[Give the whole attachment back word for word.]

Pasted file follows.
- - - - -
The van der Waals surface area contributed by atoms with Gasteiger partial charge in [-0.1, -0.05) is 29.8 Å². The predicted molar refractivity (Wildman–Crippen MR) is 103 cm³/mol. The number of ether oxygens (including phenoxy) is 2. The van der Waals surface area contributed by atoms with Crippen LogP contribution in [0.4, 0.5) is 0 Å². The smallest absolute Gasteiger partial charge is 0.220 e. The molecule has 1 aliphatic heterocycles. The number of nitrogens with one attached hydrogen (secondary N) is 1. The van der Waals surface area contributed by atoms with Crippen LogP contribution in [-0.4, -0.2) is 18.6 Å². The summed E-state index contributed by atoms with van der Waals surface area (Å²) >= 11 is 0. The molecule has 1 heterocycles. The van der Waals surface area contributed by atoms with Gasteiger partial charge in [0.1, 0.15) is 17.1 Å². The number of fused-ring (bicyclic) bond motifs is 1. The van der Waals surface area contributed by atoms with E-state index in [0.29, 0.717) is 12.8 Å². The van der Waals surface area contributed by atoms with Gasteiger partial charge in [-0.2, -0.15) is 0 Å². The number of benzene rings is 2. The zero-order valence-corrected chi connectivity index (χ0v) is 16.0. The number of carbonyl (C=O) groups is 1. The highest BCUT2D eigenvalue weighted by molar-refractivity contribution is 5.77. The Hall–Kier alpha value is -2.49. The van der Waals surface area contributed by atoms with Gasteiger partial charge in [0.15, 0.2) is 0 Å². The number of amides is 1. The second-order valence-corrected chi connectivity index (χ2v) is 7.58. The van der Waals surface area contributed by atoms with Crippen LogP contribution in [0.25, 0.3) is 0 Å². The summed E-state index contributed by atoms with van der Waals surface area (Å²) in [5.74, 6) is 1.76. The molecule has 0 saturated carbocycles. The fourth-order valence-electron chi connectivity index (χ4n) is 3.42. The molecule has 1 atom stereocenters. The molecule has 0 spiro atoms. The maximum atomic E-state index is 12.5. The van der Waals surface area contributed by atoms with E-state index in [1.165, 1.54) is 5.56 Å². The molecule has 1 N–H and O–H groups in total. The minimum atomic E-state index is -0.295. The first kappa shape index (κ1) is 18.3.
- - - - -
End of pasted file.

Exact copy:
The van der Waals surface area contributed by atoms with Gasteiger partial charge in [-0.1, -0.05) is 29.8 Å². The predicted molar refractivity (Wildman–Crippen MR) is 103 cm³/mol. The number of ether oxygens (including phenoxy) is 2. The van der Waals surface area contributed by atoms with Crippen LogP contribution in [0.4, 0.5) is 0 Å². The smallest absolute Gasteiger partial charge is 0.220 e. The molecule has 1 aliphatic heterocycles. The number of nitrogens with one attached hydrogen (secondary N) is 1. The van der Waals surface area contributed by atoms with Crippen LogP contribution in [-0.4, -0.2) is 18.6 Å². The summed E-state index contributed by atoms with van der Waals surface area (Å²) >= 11 is 0. The molecule has 1 heterocycles. The van der Waals surface area contributed by atoms with Gasteiger partial charge in [0.1, 0.15) is 17.1 Å². The number of fused-ring (bicyclic) bond motifs is 1. The van der Waals surface area contributed by atoms with E-state index in [0.29, 0.717) is 12.8 Å². The van der Waals surface area contributed by atoms with Gasteiger partial charge in [-0.2, -0.15) is 0 Å². The number of benzene rings is 2. The zero-order valence-corrected chi connectivity index (χ0v) is 16.0. The number of carbonyl (C=O) groups is 1. The highest BCUT2D eigenvalue weighted by molar-refractivity contribution is 5.77. The Hall–Kier alpha value is -2.49. The van der Waals surface area contributed by atoms with Gasteiger partial charge in [0.15, 0.2) is 0 Å². The number of amides is 1. The second-order valence-corrected chi connectivity index (χ2v) is 7.58. The van der Waals surface area contributed by atoms with Crippen LogP contribution in [0.25, 0.3) is 0 Å². The summed E-state index contributed by atoms with van der Waals surface area (Å²) in [5.74, 6) is 1.76. The molecule has 0 saturated carbocycles. The fourth-order valence-electron chi connectivity index (χ4n) is 3.42. The molecule has 1 atom stereocenters. The molecule has 0 spiro atoms. The maximum atomic E-state index is 12.5. The van der Waals surface area contributed by atoms with E-state index in [1.165, 1.54) is 5.56 Å². The molecule has 1 N–H and O–H groups in total. The minimum atomic E-state index is -0.295. The first kappa shape index (κ1) is 18.3.